The town now will restore the old sign and incorporate it into the project, which will be called Maurer Commons, a tribute to the land’s history.
Last fall, Little League International picked Boone County’s Zionsville for its new Central Region Headquarters. But the project stalled when neighbors voiced concerns about high-density housing tied to the project.
Eventually, Little League pulled its plans and announced it would begin looking for a site outside of Zionsville.
Already in negotiations to purchase the Wrecks Inc. site and hoping to keep the project in Boone County, Whitestown officials approached Little League about building there.
Houseknecht said Little League was impressed with Whitestown’s Maurer Commons plans because they show the town supports the community and youth sports.
In addition to baseball and softball fields, Maurer Commons could include a hockey and curling facility and soccer fields.
The youth baseball organization has four other regional centers. While most are near other sports facilities, none are part of something similar to what Whitestown has proposed, Houseknecht said.
When considering sites for the new facility, Little League was concerned about location, but also wanted to find a community that supports its organization.
“Overall, Whitestown has been very committed to the project. Very supportive,” Houseknecht said. “They seem to appreciate and understand the ideals of Little League.”
Discussions about construction are just beginning, Houseknecht said, but Little League plans to host its annual Great Lakes and Midwest Region baseball tournaments—as well as the Central Region softball tournament—in Whitestown in 2020.
Because the Little League portion of the site has no environmental problems, construction can begin immediately, Norton said.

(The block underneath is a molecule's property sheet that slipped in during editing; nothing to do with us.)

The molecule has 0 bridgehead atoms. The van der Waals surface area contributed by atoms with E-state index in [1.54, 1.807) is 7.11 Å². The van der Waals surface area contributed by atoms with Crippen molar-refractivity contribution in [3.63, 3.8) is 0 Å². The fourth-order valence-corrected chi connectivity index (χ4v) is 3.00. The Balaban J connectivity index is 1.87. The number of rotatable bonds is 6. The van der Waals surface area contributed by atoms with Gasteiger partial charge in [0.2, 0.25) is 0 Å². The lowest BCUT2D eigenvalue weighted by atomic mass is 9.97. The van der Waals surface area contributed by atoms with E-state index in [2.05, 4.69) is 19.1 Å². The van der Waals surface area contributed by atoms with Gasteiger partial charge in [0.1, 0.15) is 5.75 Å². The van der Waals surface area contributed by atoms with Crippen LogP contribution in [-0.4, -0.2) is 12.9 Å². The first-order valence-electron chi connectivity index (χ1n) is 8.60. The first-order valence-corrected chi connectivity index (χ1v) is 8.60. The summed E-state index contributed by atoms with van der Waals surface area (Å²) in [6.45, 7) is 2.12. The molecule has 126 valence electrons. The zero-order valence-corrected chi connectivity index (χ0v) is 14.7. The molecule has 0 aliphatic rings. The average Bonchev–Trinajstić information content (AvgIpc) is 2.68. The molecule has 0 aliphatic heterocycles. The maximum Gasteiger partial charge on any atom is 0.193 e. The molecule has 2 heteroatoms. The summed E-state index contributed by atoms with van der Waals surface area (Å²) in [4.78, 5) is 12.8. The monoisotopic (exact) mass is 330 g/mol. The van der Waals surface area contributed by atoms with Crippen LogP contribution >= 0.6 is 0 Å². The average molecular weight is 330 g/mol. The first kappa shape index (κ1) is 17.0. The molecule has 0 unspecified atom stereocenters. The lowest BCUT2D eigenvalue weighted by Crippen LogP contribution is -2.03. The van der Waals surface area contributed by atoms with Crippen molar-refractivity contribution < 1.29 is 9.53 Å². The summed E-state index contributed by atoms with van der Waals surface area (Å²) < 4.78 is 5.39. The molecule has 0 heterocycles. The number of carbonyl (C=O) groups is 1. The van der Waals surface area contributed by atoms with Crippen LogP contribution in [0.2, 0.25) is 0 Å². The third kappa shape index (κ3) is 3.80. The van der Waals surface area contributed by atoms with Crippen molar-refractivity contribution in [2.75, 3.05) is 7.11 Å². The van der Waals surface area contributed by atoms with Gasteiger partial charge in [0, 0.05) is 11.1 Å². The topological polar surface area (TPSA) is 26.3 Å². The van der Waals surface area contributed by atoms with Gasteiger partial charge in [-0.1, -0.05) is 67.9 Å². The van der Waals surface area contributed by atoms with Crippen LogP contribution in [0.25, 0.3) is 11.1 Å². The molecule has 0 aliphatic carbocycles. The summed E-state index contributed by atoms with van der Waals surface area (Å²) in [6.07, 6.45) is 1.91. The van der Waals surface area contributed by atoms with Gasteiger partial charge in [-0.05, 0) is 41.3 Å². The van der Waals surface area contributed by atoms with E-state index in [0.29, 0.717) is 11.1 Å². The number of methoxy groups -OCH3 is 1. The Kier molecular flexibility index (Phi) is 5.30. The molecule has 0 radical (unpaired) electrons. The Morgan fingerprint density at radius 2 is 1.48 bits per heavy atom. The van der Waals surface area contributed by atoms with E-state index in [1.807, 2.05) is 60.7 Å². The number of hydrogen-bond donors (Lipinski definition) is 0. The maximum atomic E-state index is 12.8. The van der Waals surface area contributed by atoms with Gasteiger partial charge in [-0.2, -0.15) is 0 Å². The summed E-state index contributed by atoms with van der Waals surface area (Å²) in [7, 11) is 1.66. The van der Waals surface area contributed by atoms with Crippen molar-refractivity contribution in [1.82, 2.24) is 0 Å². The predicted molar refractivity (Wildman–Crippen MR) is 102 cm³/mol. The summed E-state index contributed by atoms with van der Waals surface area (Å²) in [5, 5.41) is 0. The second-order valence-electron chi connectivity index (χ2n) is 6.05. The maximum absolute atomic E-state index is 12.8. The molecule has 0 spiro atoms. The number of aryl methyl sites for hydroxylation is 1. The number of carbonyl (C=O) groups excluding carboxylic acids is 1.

The Little League announcement is just the start of a project that will change Whitestown, he added. “Little League was a blessing that fell into our laps.”
Transforming the county
Norton said the town initially proposed Maurer Commons to provide Boone County residents with something the county lacks: recreational amenities.
“You would really have to leave our county to go enjoy some of the things Carmel has, Plainfield has and Fishers has,” he said. “We’re way behind.”
While Whitestown remains the state’s fastest-growing community, Boone County is the second-least-populated county in the metro area, Norton said, because it lacks some of the amenities others, such as Hamilton County, offer.
“This gives Boone County and Whitestown the ability to provide the amenities the next generation will want, which I think will be more expensive amenities than what we’re used to.”
Molly Whitehead, executive director of the Boone County Economic Development Corp., said Maurer Commons will provide all of Boone County with a unique asset that could give it a leg up in landing more economic development deals.
From a tourism standpoint, it will draw more people to the community to eat at restaurants, shop at stores and sleep in hotels, which she hopes will generate more business throughout the county, she said. But it could also help other business sectors.
Many employees consider quality-of-life and place-making amenities when looking for a place to live, but businesses are also beginning to look at such factors in choosing where to build or relocate operations. Even the manufacturing sector, which hasn’t always been concerned about quality-of-life aspects, now often wants to know what a community can offer its workers, she said.
“Amenities like this would provide residents a place to go do life,” she said. “That always helps when we’re making a pitch for our community.”